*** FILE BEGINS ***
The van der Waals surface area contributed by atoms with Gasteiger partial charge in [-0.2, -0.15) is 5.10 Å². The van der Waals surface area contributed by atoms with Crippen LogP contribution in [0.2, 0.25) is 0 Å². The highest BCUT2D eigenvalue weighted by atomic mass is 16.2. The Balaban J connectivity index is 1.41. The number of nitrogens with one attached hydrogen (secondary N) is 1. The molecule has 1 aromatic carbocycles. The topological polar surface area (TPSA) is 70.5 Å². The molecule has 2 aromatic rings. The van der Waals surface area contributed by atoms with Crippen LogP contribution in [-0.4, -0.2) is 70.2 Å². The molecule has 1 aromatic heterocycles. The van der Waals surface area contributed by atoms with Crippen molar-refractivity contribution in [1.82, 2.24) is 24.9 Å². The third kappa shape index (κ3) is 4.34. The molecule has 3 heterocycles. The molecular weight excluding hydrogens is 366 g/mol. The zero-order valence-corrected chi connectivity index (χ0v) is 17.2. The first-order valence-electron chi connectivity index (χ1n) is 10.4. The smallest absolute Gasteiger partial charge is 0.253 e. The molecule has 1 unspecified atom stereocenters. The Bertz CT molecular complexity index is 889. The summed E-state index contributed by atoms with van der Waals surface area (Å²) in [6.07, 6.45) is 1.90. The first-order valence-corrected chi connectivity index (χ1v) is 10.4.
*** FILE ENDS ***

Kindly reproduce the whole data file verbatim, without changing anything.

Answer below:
The van der Waals surface area contributed by atoms with Gasteiger partial charge in [-0.2, -0.15) is 5.10 Å². The van der Waals surface area contributed by atoms with Crippen LogP contribution in [0.2, 0.25) is 0 Å². The highest BCUT2D eigenvalue weighted by atomic mass is 16.2. The Balaban J connectivity index is 1.41. The number of nitrogens with one attached hydrogen (secondary N) is 1. The molecule has 1 aromatic carbocycles. The topological polar surface area (TPSA) is 70.5 Å². The molecule has 2 aromatic rings. The van der Waals surface area contributed by atoms with Crippen LogP contribution in [-0.4, -0.2) is 70.2 Å². The molecule has 1 aromatic heterocycles. The van der Waals surface area contributed by atoms with Crippen molar-refractivity contribution in [1.82, 2.24) is 24.9 Å². The third kappa shape index (κ3) is 4.34. The molecule has 3 heterocycles. The molecular weight excluding hydrogens is 366 g/mol. The zero-order valence-corrected chi connectivity index (χ0v) is 17.2. The first-order valence-electron chi connectivity index (χ1n) is 10.4. The smallest absolute Gasteiger partial charge is 0.253 e. The molecule has 1 unspecified atom stereocenters. The Bertz CT molecular complexity index is 889. The summed E-state index contributed by atoms with van der Waals surface area (Å²) in [6.07, 6.45) is 1.90. The first-order valence-corrected chi connectivity index (χ1v) is 10.4.